A Shang Dynasty square ding vessel is on show at an ongoing exhibition at the National Museum of China. CHINA DAILY
You may never write words on an oracle bone or tortoise shell, but you might see them in a museum. They are what we call “the oracle bone scripts”.
To celebrate the 120th anniversary of the discovery of these scripts, the National Museum of China is running an exhibition called Zheng Gu Ze Jin. It runs through Dec 22.
According to China Daily, the exhibition addresses the “significant meaning of the oracle bones to the past and present of an ancient, continually evolving civilization”.
The earliest confirmed evidence shows that more than 3,000 years ago, people in the late Shang Dynasty started to write characters on pieces of bone and turtle shell.
The oracle bone scripts are records of divinations and prayers to the gods from people in that era. According to Song Zhenhao, one of the leading scholars of the field, “they are important materials for the re-construction of ancient Chinese history and the perspective of social life in the Shang Dynasty.”
The scripts are pictograms. They come from pictures of the objects they refer to. “The oracle bone scripts, as an earliest known and mature form of Chinese characters, present the beauty and uniqueness of a language that has been passed down consistently,” said Chen Nan, a professor of Tsinghua University’s Academy of Art and Design.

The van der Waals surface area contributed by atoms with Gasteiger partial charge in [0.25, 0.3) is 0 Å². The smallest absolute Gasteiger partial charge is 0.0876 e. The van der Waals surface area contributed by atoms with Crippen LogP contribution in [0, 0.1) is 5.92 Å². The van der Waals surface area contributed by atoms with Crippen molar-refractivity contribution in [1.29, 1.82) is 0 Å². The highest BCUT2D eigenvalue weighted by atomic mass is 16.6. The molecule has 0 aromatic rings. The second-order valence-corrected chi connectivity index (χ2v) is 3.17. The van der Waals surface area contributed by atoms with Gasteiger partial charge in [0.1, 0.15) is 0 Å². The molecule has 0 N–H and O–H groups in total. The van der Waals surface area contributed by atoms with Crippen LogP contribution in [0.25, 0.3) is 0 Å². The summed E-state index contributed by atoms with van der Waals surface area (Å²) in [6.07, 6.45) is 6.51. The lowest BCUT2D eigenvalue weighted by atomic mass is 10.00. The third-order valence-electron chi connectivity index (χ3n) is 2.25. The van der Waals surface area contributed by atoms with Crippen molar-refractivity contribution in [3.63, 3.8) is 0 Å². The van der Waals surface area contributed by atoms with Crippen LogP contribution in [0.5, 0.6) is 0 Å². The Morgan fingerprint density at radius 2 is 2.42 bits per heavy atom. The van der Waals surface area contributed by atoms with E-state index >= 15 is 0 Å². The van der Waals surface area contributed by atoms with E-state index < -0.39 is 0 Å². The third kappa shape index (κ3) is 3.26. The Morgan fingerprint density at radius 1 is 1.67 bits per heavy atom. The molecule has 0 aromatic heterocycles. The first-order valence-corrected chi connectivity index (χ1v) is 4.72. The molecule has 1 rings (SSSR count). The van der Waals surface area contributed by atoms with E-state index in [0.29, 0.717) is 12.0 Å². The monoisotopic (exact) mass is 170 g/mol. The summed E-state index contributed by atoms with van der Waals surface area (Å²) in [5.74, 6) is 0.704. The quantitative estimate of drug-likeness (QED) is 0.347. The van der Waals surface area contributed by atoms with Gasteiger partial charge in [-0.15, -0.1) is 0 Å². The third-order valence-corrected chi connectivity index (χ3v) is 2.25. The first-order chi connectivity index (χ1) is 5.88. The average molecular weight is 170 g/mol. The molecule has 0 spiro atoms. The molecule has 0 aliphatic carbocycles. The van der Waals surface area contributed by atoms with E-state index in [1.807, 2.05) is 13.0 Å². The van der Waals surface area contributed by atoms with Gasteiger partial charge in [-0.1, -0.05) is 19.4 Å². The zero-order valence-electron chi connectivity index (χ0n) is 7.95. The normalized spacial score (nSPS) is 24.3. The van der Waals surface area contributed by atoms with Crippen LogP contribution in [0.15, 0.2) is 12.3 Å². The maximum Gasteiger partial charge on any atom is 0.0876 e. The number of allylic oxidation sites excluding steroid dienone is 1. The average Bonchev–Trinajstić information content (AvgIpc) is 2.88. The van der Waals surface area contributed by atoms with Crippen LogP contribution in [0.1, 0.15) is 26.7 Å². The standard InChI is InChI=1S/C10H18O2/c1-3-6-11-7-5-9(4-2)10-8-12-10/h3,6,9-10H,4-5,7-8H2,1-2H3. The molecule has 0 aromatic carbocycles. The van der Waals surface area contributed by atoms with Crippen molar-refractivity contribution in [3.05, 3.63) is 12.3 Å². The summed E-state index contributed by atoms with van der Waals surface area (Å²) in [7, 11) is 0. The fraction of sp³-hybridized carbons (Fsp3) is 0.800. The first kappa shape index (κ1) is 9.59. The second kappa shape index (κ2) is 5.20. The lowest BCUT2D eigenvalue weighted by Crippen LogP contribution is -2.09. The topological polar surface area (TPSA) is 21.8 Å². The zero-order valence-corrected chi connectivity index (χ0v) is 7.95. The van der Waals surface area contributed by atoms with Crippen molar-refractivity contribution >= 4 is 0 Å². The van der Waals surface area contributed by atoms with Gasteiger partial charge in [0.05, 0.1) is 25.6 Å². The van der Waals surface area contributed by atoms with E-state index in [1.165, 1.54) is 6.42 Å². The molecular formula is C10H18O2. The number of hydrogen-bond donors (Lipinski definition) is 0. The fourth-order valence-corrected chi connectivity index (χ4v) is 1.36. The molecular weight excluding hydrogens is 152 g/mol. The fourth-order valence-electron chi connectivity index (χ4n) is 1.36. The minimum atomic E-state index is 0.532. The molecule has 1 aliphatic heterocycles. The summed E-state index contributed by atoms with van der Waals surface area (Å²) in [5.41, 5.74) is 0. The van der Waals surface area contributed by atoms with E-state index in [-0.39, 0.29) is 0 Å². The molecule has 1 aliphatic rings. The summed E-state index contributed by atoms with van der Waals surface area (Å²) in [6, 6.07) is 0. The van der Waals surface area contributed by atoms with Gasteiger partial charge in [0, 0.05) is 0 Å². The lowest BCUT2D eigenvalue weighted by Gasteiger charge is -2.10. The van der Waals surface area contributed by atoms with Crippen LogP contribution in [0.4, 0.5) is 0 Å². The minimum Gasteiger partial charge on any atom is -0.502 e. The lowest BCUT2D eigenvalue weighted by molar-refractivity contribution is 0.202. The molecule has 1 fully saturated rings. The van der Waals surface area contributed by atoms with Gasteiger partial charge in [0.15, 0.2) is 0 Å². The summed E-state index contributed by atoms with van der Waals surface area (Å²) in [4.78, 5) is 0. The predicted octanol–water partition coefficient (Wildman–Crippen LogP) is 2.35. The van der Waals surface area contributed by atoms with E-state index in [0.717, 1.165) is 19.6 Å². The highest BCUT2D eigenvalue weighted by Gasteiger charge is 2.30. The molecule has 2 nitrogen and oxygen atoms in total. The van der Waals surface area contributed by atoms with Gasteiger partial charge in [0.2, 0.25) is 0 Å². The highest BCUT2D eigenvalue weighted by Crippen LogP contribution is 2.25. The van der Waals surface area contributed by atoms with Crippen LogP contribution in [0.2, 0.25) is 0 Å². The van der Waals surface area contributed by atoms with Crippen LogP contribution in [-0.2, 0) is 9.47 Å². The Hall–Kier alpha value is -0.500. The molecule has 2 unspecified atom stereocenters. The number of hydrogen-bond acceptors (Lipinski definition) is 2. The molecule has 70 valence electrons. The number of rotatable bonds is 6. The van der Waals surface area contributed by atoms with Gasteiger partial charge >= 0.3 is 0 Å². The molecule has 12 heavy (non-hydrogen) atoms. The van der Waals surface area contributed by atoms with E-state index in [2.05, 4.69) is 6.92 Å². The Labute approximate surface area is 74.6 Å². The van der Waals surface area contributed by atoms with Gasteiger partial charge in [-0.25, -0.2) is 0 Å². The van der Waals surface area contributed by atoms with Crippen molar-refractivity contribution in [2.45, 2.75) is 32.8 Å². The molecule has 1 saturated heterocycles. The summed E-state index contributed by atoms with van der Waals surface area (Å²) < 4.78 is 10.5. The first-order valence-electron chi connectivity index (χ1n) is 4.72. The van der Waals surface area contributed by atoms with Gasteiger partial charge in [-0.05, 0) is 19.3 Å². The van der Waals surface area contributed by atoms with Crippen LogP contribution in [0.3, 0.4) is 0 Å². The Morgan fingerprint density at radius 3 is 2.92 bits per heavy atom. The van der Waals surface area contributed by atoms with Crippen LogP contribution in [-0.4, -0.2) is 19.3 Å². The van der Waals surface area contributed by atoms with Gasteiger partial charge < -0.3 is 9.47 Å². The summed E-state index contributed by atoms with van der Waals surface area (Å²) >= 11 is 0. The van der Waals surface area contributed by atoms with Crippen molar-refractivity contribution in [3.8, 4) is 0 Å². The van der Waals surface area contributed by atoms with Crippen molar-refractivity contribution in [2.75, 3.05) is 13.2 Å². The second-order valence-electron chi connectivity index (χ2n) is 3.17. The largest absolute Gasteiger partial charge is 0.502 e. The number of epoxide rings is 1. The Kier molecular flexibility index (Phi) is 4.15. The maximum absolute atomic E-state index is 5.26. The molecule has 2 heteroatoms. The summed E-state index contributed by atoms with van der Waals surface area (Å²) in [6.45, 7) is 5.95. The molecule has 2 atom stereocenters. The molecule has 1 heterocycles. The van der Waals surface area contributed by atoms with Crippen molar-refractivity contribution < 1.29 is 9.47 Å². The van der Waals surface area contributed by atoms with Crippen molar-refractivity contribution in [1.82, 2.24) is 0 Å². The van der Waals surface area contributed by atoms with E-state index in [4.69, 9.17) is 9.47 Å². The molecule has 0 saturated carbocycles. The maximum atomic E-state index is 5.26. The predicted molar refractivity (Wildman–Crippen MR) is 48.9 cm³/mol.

Apart from learning the past, oracle bone scripts also have impacts on today.
According to Xinhua News Agency, these artifacts contain data that include the earliest written records of both a solar eclipse and a comet.
The society that produced the oracle bone scripts shared many of the characteristics that are recognized today as typically Chinese. “These valuable inscriptions from China ... demonstrate that the memory recorded in the documentary heritage is an irreplaceable way of transmitting tradition, culture and historical awareness,” Marielza Oliveira, director of UNESCO’s Beijing office, told China Daily.
The scripts are evidence of ancient Chinese culture but also have an “important influence” on modern Chinese values, Zhao Yong, the exhibition’s chief curator, told China Daily.